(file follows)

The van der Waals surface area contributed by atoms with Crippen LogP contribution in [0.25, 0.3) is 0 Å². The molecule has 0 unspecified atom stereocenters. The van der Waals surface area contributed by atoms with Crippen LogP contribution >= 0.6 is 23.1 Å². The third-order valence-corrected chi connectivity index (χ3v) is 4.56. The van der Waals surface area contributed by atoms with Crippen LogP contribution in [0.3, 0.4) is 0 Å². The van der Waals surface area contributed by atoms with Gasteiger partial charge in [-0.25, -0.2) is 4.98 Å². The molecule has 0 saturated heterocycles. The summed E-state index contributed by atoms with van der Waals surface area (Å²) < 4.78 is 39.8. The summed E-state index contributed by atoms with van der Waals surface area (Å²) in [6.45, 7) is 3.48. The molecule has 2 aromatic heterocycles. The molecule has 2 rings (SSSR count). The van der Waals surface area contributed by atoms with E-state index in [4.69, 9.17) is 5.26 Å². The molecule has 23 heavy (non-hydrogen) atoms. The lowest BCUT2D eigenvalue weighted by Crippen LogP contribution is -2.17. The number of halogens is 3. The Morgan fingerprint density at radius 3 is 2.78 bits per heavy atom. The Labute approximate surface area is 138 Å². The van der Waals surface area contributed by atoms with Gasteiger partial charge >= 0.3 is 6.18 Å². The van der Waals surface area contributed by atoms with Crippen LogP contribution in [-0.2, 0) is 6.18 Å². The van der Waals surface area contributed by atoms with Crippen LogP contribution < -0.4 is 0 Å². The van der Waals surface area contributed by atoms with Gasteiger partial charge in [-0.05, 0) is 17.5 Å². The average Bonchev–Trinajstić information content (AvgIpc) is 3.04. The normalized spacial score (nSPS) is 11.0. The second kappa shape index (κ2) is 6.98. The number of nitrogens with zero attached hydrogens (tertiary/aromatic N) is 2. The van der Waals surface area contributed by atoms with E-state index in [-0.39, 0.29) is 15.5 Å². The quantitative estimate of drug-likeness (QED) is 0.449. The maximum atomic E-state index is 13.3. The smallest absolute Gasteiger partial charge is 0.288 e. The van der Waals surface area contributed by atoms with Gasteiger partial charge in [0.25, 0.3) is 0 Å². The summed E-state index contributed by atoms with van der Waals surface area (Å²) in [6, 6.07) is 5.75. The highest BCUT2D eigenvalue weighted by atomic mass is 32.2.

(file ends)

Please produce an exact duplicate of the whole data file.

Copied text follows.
The van der Waals surface area contributed by atoms with Crippen LogP contribution in [0.25, 0.3) is 0 Å². The molecule has 0 unspecified atom stereocenters. The van der Waals surface area contributed by atoms with Crippen LogP contribution >= 0.6 is 23.1 Å². The third-order valence-corrected chi connectivity index (χ3v) is 4.56. The van der Waals surface area contributed by atoms with Crippen LogP contribution in [0.3, 0.4) is 0 Å². The van der Waals surface area contributed by atoms with Gasteiger partial charge in [-0.25, -0.2) is 4.98 Å². The molecule has 0 saturated heterocycles. The summed E-state index contributed by atoms with van der Waals surface area (Å²) < 4.78 is 39.8. The summed E-state index contributed by atoms with van der Waals surface area (Å²) in [6.45, 7) is 3.48. The molecule has 2 aromatic heterocycles. The molecule has 2 rings (SSSR count). The van der Waals surface area contributed by atoms with E-state index in [4.69, 9.17) is 5.26 Å². The molecule has 23 heavy (non-hydrogen) atoms. The lowest BCUT2D eigenvalue weighted by Crippen LogP contribution is -2.17. The number of halogens is 3. The Morgan fingerprint density at radius 3 is 2.78 bits per heavy atom. The Labute approximate surface area is 138 Å². The van der Waals surface area contributed by atoms with Gasteiger partial charge >= 0.3 is 6.18 Å². The van der Waals surface area contributed by atoms with Crippen LogP contribution in [-0.2, 0) is 6.18 Å². The van der Waals surface area contributed by atoms with Crippen LogP contribution < -0.4 is 0 Å². The van der Waals surface area contributed by atoms with Gasteiger partial charge in [-0.05, 0) is 17.5 Å². The average Bonchev–Trinajstić information content (AvgIpc) is 3.04. The normalized spacial score (nSPS) is 11.0. The second kappa shape index (κ2) is 6.98. The number of nitrogens with zero attached hydrogens (tertiary/aromatic N) is 2. The van der Waals surface area contributed by atoms with E-state index in [-0.39, 0.29) is 15.5 Å². The quantitative estimate of drug-likeness (QED) is 0.449. The maximum atomic E-state index is 13.3. The smallest absolute Gasteiger partial charge is 0.288 e. The van der Waals surface area contributed by atoms with Gasteiger partial charge in [0.25, 0.3) is 0 Å². The summed E-state index contributed by atoms with van der Waals surface area (Å²) in [6, 6.07) is 5.75. The highest BCUT2D eigenvalue weighted by atomic mass is 32.2.